Muskaan Shazhad is pursuing a Bachelor of Applied Technology degree in Artificial Intelligence & Robotics at Houston Community College
Source: Muskaan Shahzad

In the AI era, community college baccalaureate pathways are playing a crucial role in streamlining a career-connected credential ladder for students like Muskaan Shahzad. She is among the first crop of students to enroll in Houston Community College’s (HCC) bachelor’s program in AI. After receiving her AI associate’s degree in May 2023, Shahzad seamlessly transitioned to the community college baccalaureate program introduced by Houston Community College that summer.

High-quality community college baccalaureates offer students a local, accessible, affordable, and workforce-oriented path to degree completion at the same institution in which they completed their prior credentials. In fact, many of the students we interviewed believed that community college programs are on par with four-year institutions.

Jazmin Even Dorra is pursuing an Associate of Science degree in Applied Artificial Intelligence at Miami Dade College.
Source: Jazmin Even Dorra

Jazmin Even Dorra is currently pursuing an associate’s degree at Miami Dade College, which offers a stackable credential pathway leading up to a bachelor’s degree in AI. She was very receptive to potentially completing her bachelor’s degree at the community college one day.

As she puts it, “Students should be more open to bachelor opportunities here at community colleges because the level is not less. It’s actually maybe even better or equal as any other institution and the opportunities that you get coming out from a community college are exactly the same as you are going to find in many other institutions.”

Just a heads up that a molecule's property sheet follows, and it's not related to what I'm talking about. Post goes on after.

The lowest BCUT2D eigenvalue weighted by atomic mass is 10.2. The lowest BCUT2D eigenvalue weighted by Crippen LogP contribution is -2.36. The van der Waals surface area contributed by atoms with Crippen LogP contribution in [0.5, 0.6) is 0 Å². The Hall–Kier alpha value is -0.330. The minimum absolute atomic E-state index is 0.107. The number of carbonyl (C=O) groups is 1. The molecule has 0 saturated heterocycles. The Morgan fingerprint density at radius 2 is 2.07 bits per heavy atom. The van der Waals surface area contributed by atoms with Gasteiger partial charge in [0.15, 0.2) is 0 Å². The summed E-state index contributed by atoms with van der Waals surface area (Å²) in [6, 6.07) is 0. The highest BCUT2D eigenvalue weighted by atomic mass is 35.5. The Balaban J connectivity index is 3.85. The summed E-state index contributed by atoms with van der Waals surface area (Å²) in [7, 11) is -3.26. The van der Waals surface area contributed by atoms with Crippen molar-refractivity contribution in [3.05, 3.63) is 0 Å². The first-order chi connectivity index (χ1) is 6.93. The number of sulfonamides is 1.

2. Strong employer partnerships and hands-on experience improve student learning

William Glover is pursuing an Associate of Applied Science degree in Artificial Intelligence and Machine Learning at Chandler-Gilbert Community College
Source: William Glover

Many community colleges have built their AI programs in direct partnership with employers, and it shows. The students we interviewed seek opportunities to gain experience working with employers and understanding the rapidly shifting AI landscape. Miami Dade recently opened its second AI center, where Even Dorra secured a position as a lab technician. Reflecting on her classroom experiences, “I’m learning all this, but it’s such a new field,” she said. “How do I apply it into an actual job?”

Her role in the lab helps fill the gap between academic learning and practical experience. She gains firsthand exposure to cutting-edge projects daily, including hands-on work through the college’s partnership with Amazon Web Services. Even Dorra told us that she gained a stronger understanding of real-world AI applications from frequent interactions with employers who visited the center.